As Georgia focuses its attention increasingly toward India, local entrepreneur Ani Agnihotri is ready to help Atlanta businesses enter the Indian market with his newly established company, USIBRC LLC.
USIBRC, or the U.S.-India Business and Research Center, is conducting market research, setting up business meetings and organizing capital for U.S. companies looking to invest in or trade with India, Mr. Agnihotri told GlobalAtlanta.
The seven-person company enlists industry consultants to specialize in the autoparts, information technology, light manufacturing and services sectors, he said.
“We marry their industry expertise in vertical markets with our knowledge and contacts within the Indian market,” said Mr. Agnihotri, a native of New Delhi, who has developed some of his contacts in India as president and CEO of software development company, IIIrd Millennium Inc., which he co-founded in 2001.
IIIrd Millennium provides software solutions for the healthcare and technology industries, outsourcing software development operations to India.
Mr. Agnihotri has also developed contacts with Indian business professionals in both Georgia and his home country since opening the Georgia-Indo American Chamber of Commerce in 2000.
Through his work with the chamber, Mr. Agnihotri has developed insight into the Georgia-India business relationship, which he believes should only get stronger, he said, noting that he supported Georgia’s efforts to open a representative office in the country.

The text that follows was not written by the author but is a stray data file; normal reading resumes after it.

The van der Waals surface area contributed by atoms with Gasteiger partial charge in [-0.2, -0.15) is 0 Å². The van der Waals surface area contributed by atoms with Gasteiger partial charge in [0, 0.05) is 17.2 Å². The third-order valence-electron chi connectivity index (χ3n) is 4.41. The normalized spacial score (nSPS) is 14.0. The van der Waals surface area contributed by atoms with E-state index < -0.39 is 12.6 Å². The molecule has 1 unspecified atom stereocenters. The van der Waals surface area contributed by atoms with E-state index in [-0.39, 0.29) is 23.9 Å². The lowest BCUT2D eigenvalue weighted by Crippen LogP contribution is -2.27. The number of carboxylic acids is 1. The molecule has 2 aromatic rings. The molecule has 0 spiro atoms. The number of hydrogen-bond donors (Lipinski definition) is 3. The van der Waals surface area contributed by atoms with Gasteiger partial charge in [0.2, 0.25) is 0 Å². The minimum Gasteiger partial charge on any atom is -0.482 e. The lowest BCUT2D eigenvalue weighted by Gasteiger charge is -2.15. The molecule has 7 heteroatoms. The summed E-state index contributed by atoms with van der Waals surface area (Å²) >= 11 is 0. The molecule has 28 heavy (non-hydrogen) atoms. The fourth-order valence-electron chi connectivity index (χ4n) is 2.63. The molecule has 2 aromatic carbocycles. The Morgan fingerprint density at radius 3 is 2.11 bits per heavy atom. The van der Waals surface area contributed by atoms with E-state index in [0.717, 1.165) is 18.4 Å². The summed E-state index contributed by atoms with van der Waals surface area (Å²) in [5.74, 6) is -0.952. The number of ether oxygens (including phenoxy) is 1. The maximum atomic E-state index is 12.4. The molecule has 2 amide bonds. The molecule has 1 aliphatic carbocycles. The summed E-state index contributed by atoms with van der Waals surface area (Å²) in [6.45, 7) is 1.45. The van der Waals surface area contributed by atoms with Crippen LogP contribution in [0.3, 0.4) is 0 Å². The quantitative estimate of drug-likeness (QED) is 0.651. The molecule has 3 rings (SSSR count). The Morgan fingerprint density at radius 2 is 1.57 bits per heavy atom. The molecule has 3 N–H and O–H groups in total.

“If we don’t have an office there, we’re missing the boat. We’re letting other states get ahead of us,” he said. Georgia Department of Economic Development Commissioner Ken Stewart traveled to India in the spring to scout out potential sites to open a state office there.
In addition to IT, automotive, manufacturing and service sectors, Mr. Agnihotri also sees collaborative opportunities for U.S. and Indian businesss in the film industry.
“I think in the future, a lot of what will happen between Hollywood and Bollywood will be similar to what’s happening between the U.S. and India in the IT market right now,” he said of the two countries’ film industries.
He suggested that pre- and post-movie production might start being outsourced to India, that an increasing number of Indian actors would start appearing in American-made films and that major U.S.-based production companies would do more work in India.
He cited such U.S. production companies as Fox Searchlight Pictures, Sony Pictures Entertainment and Viacom as having already worked in India.
And Indian production companies might even start coming to the U.S. to film their movies, he said.
“They go to London all the time,” Mr. Agnihotri said, adding that Georgia had just as good of a shot as the United Kingdom at attracting Indian filmmakers.
While USIBRC has not worked on film-related projects since opening in February, Mr. Agnihotri’s contacts extend into India’s film production industry, and he looks forward to linking Georgia businesses to the industry, he said.
In addition to working with USIBRC, IIIrd Millennium and the Georgia-Indo American Chamber, Mr. Agnihotri also organizes an annual Indian film festival at the High Museum of Art in May.
This year’s festival opened with remarks from Georgia’s economic development commissioner, Mr. Stewart.
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Ani Agnihotri (404) 394-6678